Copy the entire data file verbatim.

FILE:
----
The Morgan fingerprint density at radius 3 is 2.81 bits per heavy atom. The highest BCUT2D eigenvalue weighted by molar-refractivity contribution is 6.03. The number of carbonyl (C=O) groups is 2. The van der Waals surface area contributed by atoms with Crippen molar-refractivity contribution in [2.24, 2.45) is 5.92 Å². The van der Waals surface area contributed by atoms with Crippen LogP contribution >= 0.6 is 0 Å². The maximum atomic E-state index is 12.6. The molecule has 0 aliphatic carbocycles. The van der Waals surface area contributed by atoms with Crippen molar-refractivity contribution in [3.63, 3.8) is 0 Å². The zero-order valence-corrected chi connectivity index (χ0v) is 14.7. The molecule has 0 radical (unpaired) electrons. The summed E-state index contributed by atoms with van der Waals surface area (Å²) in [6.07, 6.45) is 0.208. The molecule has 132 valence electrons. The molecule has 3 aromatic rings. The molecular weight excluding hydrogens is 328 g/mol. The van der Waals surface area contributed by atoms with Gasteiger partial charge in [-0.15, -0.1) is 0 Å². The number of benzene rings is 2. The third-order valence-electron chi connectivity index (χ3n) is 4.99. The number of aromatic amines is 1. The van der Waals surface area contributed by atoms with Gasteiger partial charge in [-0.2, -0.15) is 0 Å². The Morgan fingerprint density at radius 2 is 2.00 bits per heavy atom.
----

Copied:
The Morgan fingerprint density at radius 3 is 2.81 bits per heavy atom. The highest BCUT2D eigenvalue weighted by molar-refractivity contribution is 6.03. The number of carbonyl (C=O) groups is 2. The van der Waals surface area contributed by atoms with Crippen molar-refractivity contribution in [2.24, 2.45) is 5.92 Å². The van der Waals surface area contributed by atoms with Crippen LogP contribution >= 0.6 is 0 Å². The maximum atomic E-state index is 12.6. The molecule has 0 aliphatic carbocycles. The van der Waals surface area contributed by atoms with Crippen molar-refractivity contribution in [3.63, 3.8) is 0 Å². The zero-order valence-corrected chi connectivity index (χ0v) is 14.7. The molecule has 0 radical (unpaired) electrons. The summed E-state index contributed by atoms with van der Waals surface area (Å²) in [6.07, 6.45) is 0.208. The molecule has 132 valence electrons. The molecule has 3 aromatic rings. The molecular weight excluding hydrogens is 328 g/mol. The van der Waals surface area contributed by atoms with Gasteiger partial charge in [-0.15, -0.1) is 0 Å². The number of benzene rings is 2. The third-order valence-electron chi connectivity index (χ3n) is 4.99. The number of aromatic amines is 1. The van der Waals surface area contributed by atoms with Gasteiger partial charge in [-0.2, -0.15) is 0 Å². The Morgan fingerprint density at radius 2 is 2.00 bits per heavy atom.